SAN FRANCISCO -- The Nationals' World Series hopes came to an end Tuesday night as they lost to the Giants, 3-2, in Game 4 of the National League Division Series, eliminating the club from postseason play.
"This is tough," center fielder Denard Span said. "We didn't play well all series. That's the bottom line. The Giants made the least amount of mistakes. We made too many mistakes. The little things added up. They were a better team for these four games."
Washington's bullpen was reliable most of the season, but in the seventh inning, it faltered, allowing the game-deciding run. With the score tied at 2 and one out, Matt Thornton allowed consecutive singles to Joe Panik and Buster Posey. Manager Matt Williams then decided to bring in Aaron Barrett, who walked Hunter Pence to load the bases. With Pablo Sandoval at the plate, Barrett threw a wild pitch, scoring Panik to give the Giants the lead.
"I thought I made some pretty good pitches," Barrett said. "I battled back to 3-2 [in the count]. I guess I tried to do a little too much there and ended up walking [Pence]. I tried to slow myself down as much as possible. It was great atmosphere. I just tried to do a little too much. I didn't want to walk him there, obviously. I tried to challenge him there."
San Francisco nearly scored another run soon thereafter. As he was trying to walk Sandoval intentionally, Barrett threw a wild pitch. Posey tried to score on the play, but was thrown out by Wilson Ramos on a close play at the plate that was confirmed by a crew chief review.
"I got lucky, obviously, with the wild pitch," Barrett said. "The bottom line is I didn't make pitches when I had to, and it ended up costing us the game."
Nationals left-hander Gio Gonzalez started the game and had one bad inning, and it proved costly. Gonzalez wasn't hit hard, but he had serious problems fielding his position.
The Nats would tie the score in seventh inning off right-hander Hunter Strickland. With one out, Bryce Harper came to the plate and hit a mammoth home run that landed in McCovey Cove. It was the 104th home run that went in the water behind the right-field wall at AT&T Park, but just the third in postseason play.
"He was on some fastballs this series," Posey said.
A ninth-inning rally came up short after Harper drew a two-out walk but Ramos then grounded out to second to end the comeback attempt, and the Nationals' season. For the second time in three years, the Nats had the best record in the NL but then came up short in the NLDS.
The Giants held off a late charge, quieting the crowd in an NL-record ninth straight playoff W. After Jake Peavy's 5 2/3 scoreless, Hunter Strickland nixed a threat before allowing two Nats shots, one a big blast by Bryce Harper, and the 'pen escaped in the eighth before a clean ninth.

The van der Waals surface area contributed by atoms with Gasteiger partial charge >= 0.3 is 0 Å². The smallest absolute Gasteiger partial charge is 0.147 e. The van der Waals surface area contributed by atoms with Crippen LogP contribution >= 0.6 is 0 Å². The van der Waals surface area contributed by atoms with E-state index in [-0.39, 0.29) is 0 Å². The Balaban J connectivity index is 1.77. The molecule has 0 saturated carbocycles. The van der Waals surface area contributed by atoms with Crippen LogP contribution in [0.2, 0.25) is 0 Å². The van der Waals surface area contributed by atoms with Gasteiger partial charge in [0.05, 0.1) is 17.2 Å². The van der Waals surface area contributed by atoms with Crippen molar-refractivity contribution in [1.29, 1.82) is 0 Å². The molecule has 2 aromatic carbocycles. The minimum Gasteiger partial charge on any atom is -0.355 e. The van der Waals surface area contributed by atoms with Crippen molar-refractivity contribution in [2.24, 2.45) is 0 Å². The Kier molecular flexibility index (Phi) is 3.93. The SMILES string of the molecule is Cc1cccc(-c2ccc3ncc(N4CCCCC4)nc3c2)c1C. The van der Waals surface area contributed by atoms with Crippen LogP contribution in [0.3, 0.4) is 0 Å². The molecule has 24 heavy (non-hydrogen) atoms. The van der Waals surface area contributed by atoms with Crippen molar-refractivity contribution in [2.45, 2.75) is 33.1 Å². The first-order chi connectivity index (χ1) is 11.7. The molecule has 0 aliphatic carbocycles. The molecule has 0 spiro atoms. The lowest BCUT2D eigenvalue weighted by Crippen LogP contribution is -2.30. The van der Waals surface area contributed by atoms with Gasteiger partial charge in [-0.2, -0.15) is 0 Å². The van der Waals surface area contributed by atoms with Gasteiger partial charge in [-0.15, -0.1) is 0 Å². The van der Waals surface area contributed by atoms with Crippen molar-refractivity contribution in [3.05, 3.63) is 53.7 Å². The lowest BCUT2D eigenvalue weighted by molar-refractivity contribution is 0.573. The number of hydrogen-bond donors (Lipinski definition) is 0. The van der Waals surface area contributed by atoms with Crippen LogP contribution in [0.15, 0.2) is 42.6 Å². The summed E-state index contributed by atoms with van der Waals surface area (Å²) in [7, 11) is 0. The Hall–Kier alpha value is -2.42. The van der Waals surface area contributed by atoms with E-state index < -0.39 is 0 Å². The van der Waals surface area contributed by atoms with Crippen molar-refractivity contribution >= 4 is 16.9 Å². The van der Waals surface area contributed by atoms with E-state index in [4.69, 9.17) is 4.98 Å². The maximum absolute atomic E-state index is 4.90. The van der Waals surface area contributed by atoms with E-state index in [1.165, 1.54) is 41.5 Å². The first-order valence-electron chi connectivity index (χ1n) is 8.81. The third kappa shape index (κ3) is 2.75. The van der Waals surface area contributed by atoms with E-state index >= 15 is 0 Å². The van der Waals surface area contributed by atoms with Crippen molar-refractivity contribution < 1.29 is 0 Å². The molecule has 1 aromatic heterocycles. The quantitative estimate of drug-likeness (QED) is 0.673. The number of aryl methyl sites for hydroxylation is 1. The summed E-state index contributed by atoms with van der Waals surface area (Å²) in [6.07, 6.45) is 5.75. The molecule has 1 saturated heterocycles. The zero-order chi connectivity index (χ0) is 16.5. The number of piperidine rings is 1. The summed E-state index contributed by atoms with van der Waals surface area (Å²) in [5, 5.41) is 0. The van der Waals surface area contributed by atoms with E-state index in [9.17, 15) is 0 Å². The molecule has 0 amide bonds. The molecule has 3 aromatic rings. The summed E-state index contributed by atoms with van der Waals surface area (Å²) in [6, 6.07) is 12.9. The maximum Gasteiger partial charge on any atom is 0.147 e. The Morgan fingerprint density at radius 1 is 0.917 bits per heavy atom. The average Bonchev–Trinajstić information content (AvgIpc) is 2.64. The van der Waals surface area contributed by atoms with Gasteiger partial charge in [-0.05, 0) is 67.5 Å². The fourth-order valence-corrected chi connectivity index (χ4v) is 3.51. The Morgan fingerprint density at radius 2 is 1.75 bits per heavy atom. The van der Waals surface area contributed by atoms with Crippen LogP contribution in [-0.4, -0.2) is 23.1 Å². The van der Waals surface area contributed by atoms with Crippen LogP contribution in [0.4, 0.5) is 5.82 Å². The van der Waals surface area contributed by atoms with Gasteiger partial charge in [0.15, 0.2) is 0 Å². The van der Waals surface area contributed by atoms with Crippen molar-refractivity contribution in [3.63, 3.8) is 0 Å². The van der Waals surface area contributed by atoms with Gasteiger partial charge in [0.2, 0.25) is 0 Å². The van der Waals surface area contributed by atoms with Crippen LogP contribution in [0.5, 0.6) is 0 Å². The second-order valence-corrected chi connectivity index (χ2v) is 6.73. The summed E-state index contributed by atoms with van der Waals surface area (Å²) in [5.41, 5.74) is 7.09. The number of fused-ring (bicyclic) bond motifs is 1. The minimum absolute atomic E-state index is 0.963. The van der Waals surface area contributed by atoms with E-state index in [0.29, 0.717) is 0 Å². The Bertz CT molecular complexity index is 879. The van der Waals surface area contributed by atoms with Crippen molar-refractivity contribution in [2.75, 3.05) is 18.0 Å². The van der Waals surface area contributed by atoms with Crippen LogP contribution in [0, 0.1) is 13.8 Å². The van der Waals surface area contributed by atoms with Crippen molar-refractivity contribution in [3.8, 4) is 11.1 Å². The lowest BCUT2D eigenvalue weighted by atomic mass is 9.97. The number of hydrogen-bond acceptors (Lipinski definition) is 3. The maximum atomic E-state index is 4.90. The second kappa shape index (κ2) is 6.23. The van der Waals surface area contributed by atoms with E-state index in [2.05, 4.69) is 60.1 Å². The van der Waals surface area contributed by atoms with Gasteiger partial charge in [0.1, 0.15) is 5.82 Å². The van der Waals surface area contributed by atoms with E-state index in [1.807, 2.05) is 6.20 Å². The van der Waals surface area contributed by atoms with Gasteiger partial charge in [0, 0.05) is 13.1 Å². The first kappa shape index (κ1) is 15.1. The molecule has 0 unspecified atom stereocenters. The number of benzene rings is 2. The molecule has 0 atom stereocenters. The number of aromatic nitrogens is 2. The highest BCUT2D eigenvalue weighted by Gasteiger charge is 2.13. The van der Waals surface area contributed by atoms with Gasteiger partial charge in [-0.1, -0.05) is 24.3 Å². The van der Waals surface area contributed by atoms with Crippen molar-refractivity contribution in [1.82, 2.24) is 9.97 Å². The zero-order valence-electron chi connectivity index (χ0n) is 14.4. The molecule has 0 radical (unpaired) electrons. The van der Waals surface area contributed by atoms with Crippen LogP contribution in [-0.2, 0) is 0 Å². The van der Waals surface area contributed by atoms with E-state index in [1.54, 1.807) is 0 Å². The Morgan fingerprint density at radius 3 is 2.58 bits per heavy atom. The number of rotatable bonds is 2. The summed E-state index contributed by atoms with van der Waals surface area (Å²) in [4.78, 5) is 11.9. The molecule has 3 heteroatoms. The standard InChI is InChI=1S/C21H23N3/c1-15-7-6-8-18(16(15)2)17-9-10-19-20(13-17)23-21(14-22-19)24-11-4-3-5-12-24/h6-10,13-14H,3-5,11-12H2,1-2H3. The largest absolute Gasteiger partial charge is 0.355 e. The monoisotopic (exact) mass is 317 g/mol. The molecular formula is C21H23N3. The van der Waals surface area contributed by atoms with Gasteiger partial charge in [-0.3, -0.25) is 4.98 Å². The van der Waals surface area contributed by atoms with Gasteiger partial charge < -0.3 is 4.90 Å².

Brandon Belt's shot in the 18th decided the longest MLB playoff game (6:23) and put the Giants one win from the NLCS. Nine frames earlier, Pablo Sandoval sent it to extras with a two-out knock off Nats closer Drew Storen, who couldn't save it for a dominant Jordan Zimmermann. The game tied a record set by the Atlanta Braves and Houston Astros in Game 4 of the 2005 NLDS, becoming only the second 18-inning postseason game in MLB history. Tim Hudson started on the road in both (and Adam LaRoche played 1B in both). Yusmeiro Petit became the first pitcher to throw at least 6 shutout innings of relief & win a postseason game since Pedro Martinez in 1999. In what will likely prove a footnote to the larger craziness of the game, Nats manager Matt Williams and second baseman Asdrubal Cabrera were ejected from the game in the bottom of the 10th for arguing balls and strikes.
Locked in a scoreless duel in the seventh, the Nationals scored two on Madison Bumgarner's wild throw to third on a sac bunt. Asdrubal Cabrera added an RBI, Bryce Harper homered in the ninth and Drew Storen finished it for Doug Fister, extending the NLDS in San Francisco.
After a Bryce Harper homer tied the game in the seventh, reliever Aaron Barrett's wild pitch with the bases full in the bottom of the frame allowed Joe Panik to score the go-ahead run, and the Giants' bullpen held off the gritty Nats to secure a spot in the NLCS vs. the Cards.
Williams' rough showing was a reminder that he, too, was just a rookie, having never managed a team at any level prior to this season, or even served as bench coach. Mattingly was once similarly green, though he did have experience as bench coach with the Yankees under Joe Torre, who mentored him both in New York and Los Angeles prior to Mattingly's taking the reins for the 2011 season. Despite his subsequent experience at the helm, he hardly covered himself in glory during the Dodgers' brief run.